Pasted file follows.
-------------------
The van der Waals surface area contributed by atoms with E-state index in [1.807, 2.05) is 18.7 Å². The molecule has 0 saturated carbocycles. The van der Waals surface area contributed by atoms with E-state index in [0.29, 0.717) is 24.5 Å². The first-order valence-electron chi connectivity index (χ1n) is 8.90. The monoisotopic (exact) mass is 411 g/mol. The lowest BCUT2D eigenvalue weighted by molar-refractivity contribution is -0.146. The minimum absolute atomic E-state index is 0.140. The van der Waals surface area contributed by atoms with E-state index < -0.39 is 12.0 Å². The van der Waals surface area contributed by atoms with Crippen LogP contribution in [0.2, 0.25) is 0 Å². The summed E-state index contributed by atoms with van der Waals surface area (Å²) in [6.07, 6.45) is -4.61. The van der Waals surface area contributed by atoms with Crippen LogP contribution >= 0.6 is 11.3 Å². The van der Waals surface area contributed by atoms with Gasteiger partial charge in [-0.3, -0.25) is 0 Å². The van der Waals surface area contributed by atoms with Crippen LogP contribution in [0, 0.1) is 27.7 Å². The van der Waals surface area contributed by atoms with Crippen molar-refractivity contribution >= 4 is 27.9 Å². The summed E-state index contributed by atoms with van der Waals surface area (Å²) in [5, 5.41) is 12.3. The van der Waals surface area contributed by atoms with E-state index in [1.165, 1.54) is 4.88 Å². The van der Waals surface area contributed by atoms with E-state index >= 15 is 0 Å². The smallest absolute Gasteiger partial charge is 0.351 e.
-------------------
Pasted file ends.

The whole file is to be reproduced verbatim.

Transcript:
The van der Waals surface area contributed by atoms with E-state index in [1.807, 2.05) is 18.7 Å². The molecule has 0 saturated carbocycles. The van der Waals surface area contributed by atoms with E-state index in [0.29, 0.717) is 24.5 Å². The first-order valence-electron chi connectivity index (χ1n) is 8.90. The monoisotopic (exact) mass is 411 g/mol. The lowest BCUT2D eigenvalue weighted by molar-refractivity contribution is -0.146. The minimum absolute atomic E-state index is 0.140. The van der Waals surface area contributed by atoms with E-state index < -0.39 is 12.0 Å². The van der Waals surface area contributed by atoms with Crippen LogP contribution in [0.2, 0.25) is 0 Å². The summed E-state index contributed by atoms with van der Waals surface area (Å²) in [6.07, 6.45) is -4.61. The van der Waals surface area contributed by atoms with Crippen LogP contribution >= 0.6 is 11.3 Å². The van der Waals surface area contributed by atoms with Gasteiger partial charge in [-0.3, -0.25) is 0 Å². The van der Waals surface area contributed by atoms with Crippen LogP contribution in [0, 0.1) is 27.7 Å². The van der Waals surface area contributed by atoms with Crippen molar-refractivity contribution >= 4 is 27.9 Å². The summed E-state index contributed by atoms with van der Waals surface area (Å²) in [5, 5.41) is 12.3. The van der Waals surface area contributed by atoms with E-state index in [1.165, 1.54) is 4.88 Å². The van der Waals surface area contributed by atoms with E-state index >= 15 is 0 Å². The smallest absolute Gasteiger partial charge is 0.351 e.